in his words…
“I have a dream that one day on the red hills of Georgia the sons of former slaves and the sons of former slave owners will be able to sit down together at the table of brotherhood.
“I have a dream that one day even the state of Mississippi, a state sweltering with the heat of injustice, sweltering with the heat of oppression, will be transformed into an oasis of freedom and justice.
“I have a dream that my four little children will one day live in a nation where they will not be judged by the color of their skin but by the content of their character.
“I have a dream today.
“I have a dream that one day, down in Alabama, with its vicious racists, with its governor having his lips dripping with the words of interposition and nullification; one day right there in Alabama, little black boys and black girls will be able to join hands with little white boys and white girls as sisters and brothers.
“I have a dream today.”
–martin luther king, jr., august 28, 1963
dear friends, i chose to stand way back in the wings, and let mlk do all the talking today. this day always makes me ache. ache that i don’t do more. ache that the dream has so long, so far, to go. at our house this morn, we indulged in the occasion of no school to take time making a holiday breakfast. we played a recording of the “i have a dream” speech. we held hands and prayed that each day we would do our part to make the dream real. out in sunny california, my beloved heart-mate of a friend, cheryl, is opening her door, ushering in her annual parade of great folk, all imbibing on her annual gumbo. i’ve saluted her, and her gumbo, on the lazy susan page. give it a good look. maybe whip up a batch, although whip isn’t quite the right verb. (ever conscious of the consciences of all who enter her home, she tells me she makes a green version too. no meat. as it is a lenten food in origin, i will post it come mardi gras…)when i sent cheryl an email, letting her know her gumbo was out there, she sent back this, which i am happy to share with each of you. cheryl, a public radio girl by day, is a zydeco fiend by night and by weekend. she goes deep into her roots, and her passion for the gulf and the bayou is undying. from my friend cheryl…”Dear friends, the food and music you’re enjoying today are rooted in a very special place: the Gulf Coast, where both my parents grew up (Daddy in Baton Rouge LA and Mommy in Ocean Springs, MS). As Louisiana, Mississippi and Alabama recover from Hurricane Katrina and its aftermath, please consider giving to a region that’s given so much to our country and the world. Here are a few organizations that could use your help:”The Bush-Clinton Katrina Fund http://www.bushclintonkatrinafund.org provides grants to governments, grantmakers and direct service organizations in the storm-affected areas. It focuses on needs unmet by other recovery funding sources.”The Greater Houston Community Foundation http://www.ghcf.org administers relief donations for victims whove relocated in the Houston area. One of its initiatives is the Kids of Katrina Recovery Fund.”Friends of the Times-Picayune http://www.friendsofthetimespicayune.com was established by former employees of New Orleans morning newspaper. The paper won a 2006 Pulitzer Prize for its online and print coverage of the catastrophe. Many of its staff lost homes, possessions and loved ones. Note that contributions to this fund are not tax-deductible.”WWOZ-FM http://www.wwoz.org, New Orleans non-commercial, volunteer-run jazz and heritage station. One of the best music stations on the planet, devoted to promoting local musicians and the unique culture of the Crescent City. “or designate Katrina relief through the charity of your choice. Thank you!”i’m hoping you feel the wonderful soul of cheryl rub up against you, make you a better person for having crossed her path, as you consider her gumbo, consider her most generous heart. love, bam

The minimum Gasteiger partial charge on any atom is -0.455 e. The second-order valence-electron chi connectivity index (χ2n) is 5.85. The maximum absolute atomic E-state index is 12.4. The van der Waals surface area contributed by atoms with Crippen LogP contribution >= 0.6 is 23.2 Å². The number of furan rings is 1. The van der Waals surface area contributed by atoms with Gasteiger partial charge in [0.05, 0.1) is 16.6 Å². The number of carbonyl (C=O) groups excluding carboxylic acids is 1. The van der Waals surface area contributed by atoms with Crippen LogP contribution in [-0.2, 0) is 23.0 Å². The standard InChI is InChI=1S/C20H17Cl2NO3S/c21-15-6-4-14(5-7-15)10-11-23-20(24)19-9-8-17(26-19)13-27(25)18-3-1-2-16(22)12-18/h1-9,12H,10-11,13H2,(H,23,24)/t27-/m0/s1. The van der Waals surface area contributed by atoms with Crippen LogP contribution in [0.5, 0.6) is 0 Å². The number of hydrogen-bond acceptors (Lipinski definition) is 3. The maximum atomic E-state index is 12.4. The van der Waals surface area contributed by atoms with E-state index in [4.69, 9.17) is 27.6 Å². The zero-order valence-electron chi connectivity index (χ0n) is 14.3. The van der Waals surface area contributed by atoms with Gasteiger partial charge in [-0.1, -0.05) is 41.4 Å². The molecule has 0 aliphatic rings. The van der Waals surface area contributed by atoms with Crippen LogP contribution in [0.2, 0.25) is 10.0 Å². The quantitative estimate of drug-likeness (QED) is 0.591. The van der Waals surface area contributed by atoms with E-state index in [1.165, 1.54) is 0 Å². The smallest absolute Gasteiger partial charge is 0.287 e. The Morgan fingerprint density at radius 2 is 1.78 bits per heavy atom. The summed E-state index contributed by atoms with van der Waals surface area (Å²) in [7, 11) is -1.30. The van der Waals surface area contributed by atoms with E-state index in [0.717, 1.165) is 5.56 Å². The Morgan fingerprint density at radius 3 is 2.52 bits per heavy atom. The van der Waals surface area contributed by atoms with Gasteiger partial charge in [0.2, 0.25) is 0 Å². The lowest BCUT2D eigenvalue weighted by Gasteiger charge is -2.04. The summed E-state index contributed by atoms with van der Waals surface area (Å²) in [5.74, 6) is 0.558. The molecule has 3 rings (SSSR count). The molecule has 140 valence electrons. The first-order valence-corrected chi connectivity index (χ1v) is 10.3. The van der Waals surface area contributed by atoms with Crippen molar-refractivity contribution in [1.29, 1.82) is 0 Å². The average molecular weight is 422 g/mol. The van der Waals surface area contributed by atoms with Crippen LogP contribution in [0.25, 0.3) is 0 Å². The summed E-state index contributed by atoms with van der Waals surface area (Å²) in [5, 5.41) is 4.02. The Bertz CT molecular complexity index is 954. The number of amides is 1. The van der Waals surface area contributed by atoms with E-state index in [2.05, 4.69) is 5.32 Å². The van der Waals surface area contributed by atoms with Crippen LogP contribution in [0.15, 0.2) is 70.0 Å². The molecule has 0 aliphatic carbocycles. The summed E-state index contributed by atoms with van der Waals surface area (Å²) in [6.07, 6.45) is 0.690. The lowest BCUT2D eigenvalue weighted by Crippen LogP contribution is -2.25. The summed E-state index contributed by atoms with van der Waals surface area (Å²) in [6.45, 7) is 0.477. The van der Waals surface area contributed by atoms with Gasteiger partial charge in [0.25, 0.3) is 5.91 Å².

To let MLK words saturate this day, let me add his thoughts “On Being a Good Neighbor” in 1963. “The ultimate measure of a man is not where he stands in moments of comfort and convenience, but where he stands at time of challenge and controversy. The true neighbor will risk his position, his prestige and even his life for the welfare of others. In dangerous valleys and hazardous pathways, he will lift some bruised and beaten brother to a higher and more noble life.”